Random numbers

2007-08-30

in Geek stuff, Internet matters, Science, Security

Truly random numbers are hard to find, as patterns tend to abound everywhere. This is problematic, because there are times when a completely random string of digits is necessary: whether you are choosing the winner of a raffle or generating the one-time pad that secures the line from the White House to the Kremlin.

Using random radio crackle, random.org promises to deliver random data in a number of convenient formats (though one should be naturally skeptical about the security of such services). Another page, by Jon Callas, provides further information on why random numbers are both necessary and surprisingly tricky to get.

This comic amusingly highlights another aspect of the issue.

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{ 5 comments… read them below or add one }

R.K. August 30, 2007 at 3:29 pm

More random number humour

Also, shows why you should not simply trust sources that promise them.

. September 19, 2007 at 4:54 pm

USB quantum random number generator

Useful if you have a pressing need for such things.

. November 15, 2007 at 10:09 am

The Strange Story of Dual_EC_DRBG

Random numbers are critical for cryptography: for encryption keys, random authentication challenges, initialization vectors, nonces, key-agreement schemes, generating prime numbers and so on. Break the random-number generator, and most of the time you break the entire security system. Which is why you should worry about a new random-number standard that includes an algorithm that is slow, badly designed and just might contain a backdoor for the National Security Agency.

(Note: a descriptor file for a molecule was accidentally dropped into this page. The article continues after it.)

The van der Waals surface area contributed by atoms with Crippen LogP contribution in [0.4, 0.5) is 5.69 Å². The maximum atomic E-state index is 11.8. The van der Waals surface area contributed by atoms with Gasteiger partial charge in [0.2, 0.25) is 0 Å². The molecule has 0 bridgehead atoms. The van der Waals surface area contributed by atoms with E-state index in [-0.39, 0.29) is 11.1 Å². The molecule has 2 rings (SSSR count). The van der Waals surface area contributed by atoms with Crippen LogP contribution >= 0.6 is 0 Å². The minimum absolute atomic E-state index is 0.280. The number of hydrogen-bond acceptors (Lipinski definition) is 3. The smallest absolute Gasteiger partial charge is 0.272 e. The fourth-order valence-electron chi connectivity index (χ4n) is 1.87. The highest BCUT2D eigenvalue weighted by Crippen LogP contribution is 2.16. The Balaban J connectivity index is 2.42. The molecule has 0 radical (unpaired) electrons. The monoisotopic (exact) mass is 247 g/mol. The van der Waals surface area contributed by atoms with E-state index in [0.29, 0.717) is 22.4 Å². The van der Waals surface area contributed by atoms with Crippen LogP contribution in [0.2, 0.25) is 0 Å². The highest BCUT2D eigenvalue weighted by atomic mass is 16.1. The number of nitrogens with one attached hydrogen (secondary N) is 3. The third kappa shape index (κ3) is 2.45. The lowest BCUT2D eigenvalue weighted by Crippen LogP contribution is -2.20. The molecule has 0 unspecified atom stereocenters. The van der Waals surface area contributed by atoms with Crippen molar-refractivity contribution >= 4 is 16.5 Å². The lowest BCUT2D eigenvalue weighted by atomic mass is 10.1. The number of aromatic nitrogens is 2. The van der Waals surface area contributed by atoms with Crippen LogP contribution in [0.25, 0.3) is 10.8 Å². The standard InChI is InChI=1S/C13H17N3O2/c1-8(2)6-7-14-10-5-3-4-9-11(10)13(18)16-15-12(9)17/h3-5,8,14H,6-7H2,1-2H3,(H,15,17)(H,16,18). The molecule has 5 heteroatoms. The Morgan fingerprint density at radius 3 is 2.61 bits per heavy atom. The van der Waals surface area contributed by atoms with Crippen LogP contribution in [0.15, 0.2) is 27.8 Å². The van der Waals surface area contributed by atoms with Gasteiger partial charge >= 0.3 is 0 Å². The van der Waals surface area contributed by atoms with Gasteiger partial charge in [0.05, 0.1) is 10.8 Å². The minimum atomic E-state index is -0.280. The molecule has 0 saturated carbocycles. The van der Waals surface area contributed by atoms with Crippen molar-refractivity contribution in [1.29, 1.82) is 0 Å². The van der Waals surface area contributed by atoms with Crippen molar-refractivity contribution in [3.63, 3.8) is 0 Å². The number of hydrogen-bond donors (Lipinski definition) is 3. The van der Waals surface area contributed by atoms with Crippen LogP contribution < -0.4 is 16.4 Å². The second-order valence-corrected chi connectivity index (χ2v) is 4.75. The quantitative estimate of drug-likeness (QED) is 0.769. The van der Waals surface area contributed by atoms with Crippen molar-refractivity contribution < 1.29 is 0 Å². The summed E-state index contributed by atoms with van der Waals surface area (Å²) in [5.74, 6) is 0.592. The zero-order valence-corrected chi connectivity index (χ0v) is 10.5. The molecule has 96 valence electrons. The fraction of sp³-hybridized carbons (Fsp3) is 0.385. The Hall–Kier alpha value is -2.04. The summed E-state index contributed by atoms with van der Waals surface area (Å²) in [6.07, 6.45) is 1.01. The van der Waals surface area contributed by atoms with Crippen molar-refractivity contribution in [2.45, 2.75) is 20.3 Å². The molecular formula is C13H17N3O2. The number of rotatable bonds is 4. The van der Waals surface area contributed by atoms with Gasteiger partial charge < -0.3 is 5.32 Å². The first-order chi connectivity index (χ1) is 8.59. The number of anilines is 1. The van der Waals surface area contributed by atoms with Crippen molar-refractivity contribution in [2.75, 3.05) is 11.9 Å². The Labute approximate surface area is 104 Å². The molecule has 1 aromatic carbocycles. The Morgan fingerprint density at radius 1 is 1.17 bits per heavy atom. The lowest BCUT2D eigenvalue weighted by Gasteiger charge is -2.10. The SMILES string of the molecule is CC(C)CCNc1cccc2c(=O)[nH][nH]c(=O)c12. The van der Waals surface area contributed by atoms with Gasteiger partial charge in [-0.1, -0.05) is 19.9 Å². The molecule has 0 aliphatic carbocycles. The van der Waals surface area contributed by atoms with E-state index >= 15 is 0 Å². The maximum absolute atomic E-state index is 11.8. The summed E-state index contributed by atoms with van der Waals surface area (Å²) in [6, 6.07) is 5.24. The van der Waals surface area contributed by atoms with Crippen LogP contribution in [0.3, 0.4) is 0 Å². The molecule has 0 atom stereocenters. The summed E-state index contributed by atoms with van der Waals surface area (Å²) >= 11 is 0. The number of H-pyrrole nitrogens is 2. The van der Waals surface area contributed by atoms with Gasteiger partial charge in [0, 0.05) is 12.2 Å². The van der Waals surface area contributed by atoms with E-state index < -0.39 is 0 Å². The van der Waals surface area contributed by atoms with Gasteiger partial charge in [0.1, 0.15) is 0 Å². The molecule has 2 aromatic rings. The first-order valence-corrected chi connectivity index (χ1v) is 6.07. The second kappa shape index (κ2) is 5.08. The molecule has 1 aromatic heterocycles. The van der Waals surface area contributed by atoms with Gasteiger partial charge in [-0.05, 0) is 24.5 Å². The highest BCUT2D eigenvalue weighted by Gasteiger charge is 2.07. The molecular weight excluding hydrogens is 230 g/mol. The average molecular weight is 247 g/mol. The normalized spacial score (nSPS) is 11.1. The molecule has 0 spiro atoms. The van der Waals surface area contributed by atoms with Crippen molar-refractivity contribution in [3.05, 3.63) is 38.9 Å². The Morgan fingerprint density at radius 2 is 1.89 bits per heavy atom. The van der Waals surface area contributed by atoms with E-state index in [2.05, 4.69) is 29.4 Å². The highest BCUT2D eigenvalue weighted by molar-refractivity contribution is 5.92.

. May 28, 2009 at 10:09 pm

Automatic Dice Thrower

Impressive:

“The Dice-O-Matic is 7 feet tall, 18 inches wide and 18 inches deep. It has an aluminum frame covered with Plexiglas panels. A 6×4 inch square Plexiglas tube runs vertically up the middle almost the entire height. Inside this tube a bucket elevator carries dice from a hopper at the bottom, past a camera, and tosses them onto a ramp at the top. The ramp spirals down between the tube and the outer walls. The camera and synchronizing disk are near the top, the computer, relay board, elevator motor and power supplies are at the bottom.”

Click on the link and watch the short video.

. September 21, 2009 at 10:11 am

“Claude Elwood Shannon’s 1949 paper entitled Communication Theory of Secrecy Systems is generally credited as being the foundation of modern cryptography. According to Bell Labs, the work is transformed cryptography from an art to a science and proves that theoretically unbreakable ciphers must have the same requirements as the one-time pad.”

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